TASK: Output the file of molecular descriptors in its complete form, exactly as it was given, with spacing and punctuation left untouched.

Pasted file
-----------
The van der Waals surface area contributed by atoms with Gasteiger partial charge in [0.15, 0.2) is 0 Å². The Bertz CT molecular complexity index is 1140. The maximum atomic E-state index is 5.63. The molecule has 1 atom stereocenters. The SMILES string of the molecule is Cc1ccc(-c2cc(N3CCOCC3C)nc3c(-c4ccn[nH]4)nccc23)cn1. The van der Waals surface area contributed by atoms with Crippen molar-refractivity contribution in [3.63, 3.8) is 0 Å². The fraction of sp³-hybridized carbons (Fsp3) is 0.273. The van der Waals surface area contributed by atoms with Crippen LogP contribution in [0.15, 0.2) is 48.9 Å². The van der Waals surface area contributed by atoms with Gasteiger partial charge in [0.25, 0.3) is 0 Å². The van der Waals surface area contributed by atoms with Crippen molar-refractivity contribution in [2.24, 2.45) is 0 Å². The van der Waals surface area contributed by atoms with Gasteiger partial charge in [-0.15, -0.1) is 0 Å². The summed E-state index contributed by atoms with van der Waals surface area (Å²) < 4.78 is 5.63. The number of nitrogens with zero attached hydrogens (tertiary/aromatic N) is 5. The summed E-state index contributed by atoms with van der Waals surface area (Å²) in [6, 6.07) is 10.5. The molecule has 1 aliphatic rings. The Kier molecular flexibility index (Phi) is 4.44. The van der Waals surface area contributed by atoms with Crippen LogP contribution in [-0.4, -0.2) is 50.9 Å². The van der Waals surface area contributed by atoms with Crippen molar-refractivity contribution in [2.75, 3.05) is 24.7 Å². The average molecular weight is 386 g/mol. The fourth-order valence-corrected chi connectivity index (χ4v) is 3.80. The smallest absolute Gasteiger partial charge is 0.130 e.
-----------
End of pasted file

The van der Waals surface area contributed by atoms with Gasteiger partial charge in [0.15, 0.2) is 0 Å². The Bertz CT molecular complexity index is 1140. The maximum atomic E-state index is 5.63. The molecule has 1 atom stereocenters. The SMILES string of the molecule is Cc1ccc(-c2cc(N3CCOCC3C)nc3c(-c4ccn[nH]4)nccc23)cn1. The van der Waals surface area contributed by atoms with Crippen molar-refractivity contribution in [3.63, 3.8) is 0 Å². The fraction of sp³-hybridized carbons (Fsp3) is 0.273. The van der Waals surface area contributed by atoms with Crippen LogP contribution in [0.15, 0.2) is 48.9 Å². The van der Waals surface area contributed by atoms with Gasteiger partial charge in [0.25, 0.3) is 0 Å². The van der Waals surface area contributed by atoms with Crippen molar-refractivity contribution in [2.24, 2.45) is 0 Å². The van der Waals surface area contributed by atoms with Gasteiger partial charge in [-0.15, -0.1) is 0 Å². The summed E-state index contributed by atoms with van der Waals surface area (Å²) < 4.78 is 5.63. The number of nitrogens with zero attached hydrogens (tertiary/aromatic N) is 5. The summed E-state index contributed by atoms with van der Waals surface area (Å²) in [6, 6.07) is 10.5. The molecule has 1 aliphatic rings. The Kier molecular flexibility index (Phi) is 4.44. The van der Waals surface area contributed by atoms with Crippen LogP contribution in [-0.4, -0.2) is 50.9 Å². The van der Waals surface area contributed by atoms with Crippen molar-refractivity contribution in [2.75, 3.05) is 24.7 Å². The average molecular weight is 386 g/mol. The fourth-order valence-corrected chi connectivity index (χ4v) is 3.80. The smallest absolute Gasteiger partial charge is 0.130 e.